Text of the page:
A power, to be validly executed, must be executed without any indirect object. The donee of the power must give the property which is the subject of it, as property, to the person to whom he affects to give it.
A created a power to appoint a fund between two of his daughters, H and M or to appoint it to one, in exclusion of the other, and subject to such restrictions, etc., as the donee of the power (A’s son) might think fit. The donee of the power executed a deed of appointment, which in form gave the whole of the fund to one of the sisters, N., but it was understood between the parties that N. was only to receive one moiety of the fund for her own use, and that she was to allow the other to accumulate subject to some future arrangement, and in pursuance of this understanding H. gave her brokers directions to invest, in the name of the donee of the power, of another brother, and of herself, one-half of the fund, and the interest thereon, to accumulate : Held, that this was, in equity, a fraudulent execution of the power, and that the deed of appointment as wholly void.
Lord Westbury LC stated the rule: ‘that the donee, the appointor under the power, shall, at the time of the exercise of that power, and for any purpose for which it is used, act with good faith and sincerity, and with an entire and single view to the real purpose and object of the power, and not for the purpose of accomplishing or carrying into effect any bye or sinister object (I mean sinister in the sense of its being beyond the purpose and intent of the power) which he may desire to effect in the exercise of the power.’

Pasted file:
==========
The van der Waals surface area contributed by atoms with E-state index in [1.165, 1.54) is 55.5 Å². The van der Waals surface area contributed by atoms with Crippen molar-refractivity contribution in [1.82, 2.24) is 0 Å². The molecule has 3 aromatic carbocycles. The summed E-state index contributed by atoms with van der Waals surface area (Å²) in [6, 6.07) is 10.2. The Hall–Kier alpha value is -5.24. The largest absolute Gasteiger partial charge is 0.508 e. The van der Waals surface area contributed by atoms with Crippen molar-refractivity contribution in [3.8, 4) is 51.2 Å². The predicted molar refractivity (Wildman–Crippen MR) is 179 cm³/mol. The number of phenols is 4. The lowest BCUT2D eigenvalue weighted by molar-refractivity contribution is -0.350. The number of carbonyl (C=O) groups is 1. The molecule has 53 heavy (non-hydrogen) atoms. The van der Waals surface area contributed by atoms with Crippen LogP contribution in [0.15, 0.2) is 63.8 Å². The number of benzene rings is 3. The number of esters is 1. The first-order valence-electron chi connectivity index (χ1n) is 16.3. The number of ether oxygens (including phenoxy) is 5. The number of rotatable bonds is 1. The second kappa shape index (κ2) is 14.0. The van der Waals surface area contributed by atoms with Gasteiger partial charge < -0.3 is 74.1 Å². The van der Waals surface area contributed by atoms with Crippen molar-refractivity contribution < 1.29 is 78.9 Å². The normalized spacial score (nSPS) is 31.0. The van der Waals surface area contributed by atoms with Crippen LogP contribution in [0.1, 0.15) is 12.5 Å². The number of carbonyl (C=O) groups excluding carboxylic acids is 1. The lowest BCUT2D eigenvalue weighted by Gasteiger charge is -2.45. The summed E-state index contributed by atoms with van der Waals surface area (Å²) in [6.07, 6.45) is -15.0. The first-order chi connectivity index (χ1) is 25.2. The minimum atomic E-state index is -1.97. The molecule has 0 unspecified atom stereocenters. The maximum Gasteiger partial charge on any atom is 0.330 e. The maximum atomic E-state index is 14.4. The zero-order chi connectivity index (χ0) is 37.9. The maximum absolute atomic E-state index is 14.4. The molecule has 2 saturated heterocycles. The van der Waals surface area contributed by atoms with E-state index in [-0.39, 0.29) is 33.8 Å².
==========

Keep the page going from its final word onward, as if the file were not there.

Lord Westbury LC
(1864) 11 HL Cas 32,  EngR 339, (1864) 11 HLC 32, (1864) 11 ER 1242, (1869) LR 5 Ch App 40
England and Wales
See Also – Lady Mary Topham v Duke Of Portland 20-Jun-1863
Commonlii The costs of an application to stay the execution of a decree pending an appeal to the House of Lords were to be paid by the applicant. . .
See Also – Lady Mary Topham v The Duke Of Portland 30-Jun-1862
The donee of a trust power cannot execute it for an object foreign to purposes for which it was intended, and therefore an ordinary power in a marriage settlement of appointment amongst the children cannot be made subservient to the accomplishment . .
Cited – Duke of Portland v Topham CA 1864
Commonlii The donee of a power of appointing portions among his younger children appointed a double share to a younger child without previous communication with him. But it appeared from the instructions for the . .
Cited – Futter and Another v Futter and Others ChD 11-Mar-2010
Various family settlements had been created. The trustees wished to use the rule in Hastings-Bass to re-open decisions they had made after receiving incorrect advice.
Held: The deeds were set aside as void. The Rule in Hastings-Bass derives . .
Cited – Eclairs Group Ltd and Glengary Overseas Ltd v JKX Oil and Gas Plc SC 2-Dec-2015
Company Director not Trustee but is Fiduciary
The Court was asked about an alleged ‘corporate raid’, an attempt to exploit a minority shareholding in a company to obtain effective management or voting control without paying what other shareholders would regard as a proper price.
Held: The . .
Lists of cited by and citing cases may be incomplete.
Updated: 07 May 2022; Ref: scu.282053